salary-growth-by-position-chartThe relatively moderate average increases over the last four years suggest that while the pressure on the labor market in the industry has been great on finding and retaining floor staff, this has not translated into fast wage growth for management positions. This may be due in part to larger companies benefits, but also the fact that finding talent for many supervisory roles can be done in-house, allowing for better control over salary growth. The exception for engineers may be an indication of that since it is rarely something that comes from OJT and within the ranks.

With 74% of respondents reporting to have received a bonus in 2019, there are other ways to compensate outside of salary. However, 2019 data suggests this was flat relative to 2018 with a decrease of 16% in the average for all, but an increase in the median bonus of 20%, suggesting an additional data point that there is more pressure on retaining some lower level management and staff positions via compensation.


Stress and Career Growth

We all get stress on our job to SOME extent, but how about you? One thing that has changed little in the survey over the last four years is the level of stress compared to two years ago.stressful-job-chartBut the leading causes of stress are interesting – if also every consistent. “Workload” and “Not Enough People” have generally ranked 1-2 every year, with over 40% reporting that as their main source of stress. In a highly transactional environment like a warehouse where there is constant pressure to increase velocity without increasing staffing and with a labor shortage in the background, this seems logical.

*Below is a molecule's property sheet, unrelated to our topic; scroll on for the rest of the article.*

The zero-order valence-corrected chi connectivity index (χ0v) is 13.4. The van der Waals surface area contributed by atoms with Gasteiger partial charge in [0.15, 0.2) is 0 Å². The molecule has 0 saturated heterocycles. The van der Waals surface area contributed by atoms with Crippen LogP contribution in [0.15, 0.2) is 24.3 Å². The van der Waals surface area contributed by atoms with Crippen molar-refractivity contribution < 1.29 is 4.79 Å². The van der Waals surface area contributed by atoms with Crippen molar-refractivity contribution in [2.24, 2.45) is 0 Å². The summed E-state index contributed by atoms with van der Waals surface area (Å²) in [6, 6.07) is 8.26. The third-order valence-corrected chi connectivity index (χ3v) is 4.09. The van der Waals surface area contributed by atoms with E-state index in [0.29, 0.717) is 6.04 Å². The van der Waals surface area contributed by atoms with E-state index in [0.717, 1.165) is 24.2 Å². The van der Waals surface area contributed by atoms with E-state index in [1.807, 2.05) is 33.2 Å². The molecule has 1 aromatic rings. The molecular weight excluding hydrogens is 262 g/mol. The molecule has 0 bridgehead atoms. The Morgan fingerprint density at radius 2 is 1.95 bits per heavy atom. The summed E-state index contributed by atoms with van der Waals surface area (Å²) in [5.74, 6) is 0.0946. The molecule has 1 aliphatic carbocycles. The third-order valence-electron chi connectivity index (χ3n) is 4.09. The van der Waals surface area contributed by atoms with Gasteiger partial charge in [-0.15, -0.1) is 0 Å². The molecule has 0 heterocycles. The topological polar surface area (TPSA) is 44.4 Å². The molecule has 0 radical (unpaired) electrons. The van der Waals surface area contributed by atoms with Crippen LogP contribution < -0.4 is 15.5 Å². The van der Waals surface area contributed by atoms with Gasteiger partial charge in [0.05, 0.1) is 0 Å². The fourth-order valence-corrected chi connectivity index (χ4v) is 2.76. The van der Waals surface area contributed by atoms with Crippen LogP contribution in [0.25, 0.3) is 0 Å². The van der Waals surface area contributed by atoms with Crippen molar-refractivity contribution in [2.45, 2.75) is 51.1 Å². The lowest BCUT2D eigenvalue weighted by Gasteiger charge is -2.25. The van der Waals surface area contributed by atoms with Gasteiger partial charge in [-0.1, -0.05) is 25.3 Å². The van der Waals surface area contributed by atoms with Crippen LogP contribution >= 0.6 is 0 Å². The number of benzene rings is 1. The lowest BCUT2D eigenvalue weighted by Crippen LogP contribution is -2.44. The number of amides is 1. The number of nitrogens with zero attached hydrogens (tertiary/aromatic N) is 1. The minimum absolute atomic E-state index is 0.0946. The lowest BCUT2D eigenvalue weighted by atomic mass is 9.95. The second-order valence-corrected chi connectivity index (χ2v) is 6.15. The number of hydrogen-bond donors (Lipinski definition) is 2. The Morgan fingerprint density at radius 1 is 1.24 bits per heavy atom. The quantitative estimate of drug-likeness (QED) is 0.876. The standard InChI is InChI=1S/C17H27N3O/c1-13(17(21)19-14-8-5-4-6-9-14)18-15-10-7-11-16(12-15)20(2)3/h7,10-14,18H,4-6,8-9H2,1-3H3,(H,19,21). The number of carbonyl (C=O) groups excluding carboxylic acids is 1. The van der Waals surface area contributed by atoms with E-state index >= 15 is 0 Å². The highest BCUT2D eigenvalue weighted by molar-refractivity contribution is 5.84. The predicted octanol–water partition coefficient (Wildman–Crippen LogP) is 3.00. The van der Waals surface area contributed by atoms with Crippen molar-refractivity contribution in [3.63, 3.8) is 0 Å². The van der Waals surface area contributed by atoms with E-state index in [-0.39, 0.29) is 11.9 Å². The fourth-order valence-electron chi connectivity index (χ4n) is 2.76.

With nearly two-thirds of the respondents indicating they were open to considering another job either through passively or actively searching or being recruited for one, we have to wonder if they are really happy in their jobs. But given the reason are mainly for 1) compensation and 2) looking for either new challenges or advancement opportunities confirms our sense that people are in a career they enjoy, with only 6% indicating they wanted to change careers.

Why Do You Do This Again?

The survey shows a generally healthy trend for the industry, and confirms a lot of what we have talked about in other articles with the constant pressure to find and retain quality people. Rapid growth in the E-Commerce era has put pressure on businesses everywhere to raise their game in terms of creating good careers in an area of the business that was once ignored or considered to be only a cost-center. With customer satisfaction requiring a top-notch facility to keep up with the speed of business, that is no longer the case and people building careers in materials handling (an average of 19.3 years in 2019, 10 with their current employers!) have more opportunities than ever to advance their careers within their companies or with others also seeking experienced, talented managers.

What career path do you see for yourself and your teams in your facility? Understanding what those opportunities are and nurturing them may be a key to creating a retention strategy that works.

NOTE: All data referred to in this post or displayed as charts or graphics is credited to the 2019 Salary Survey for Modern Materials Handling by Peerless Media Group. The survey was conducted in July/August 2019 among MMH subscribers and received 348 respondents. For their own take on the data please visit their analysis here.

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Topics: warehouse industry warehouse workers warehouse careers warehouse worker salary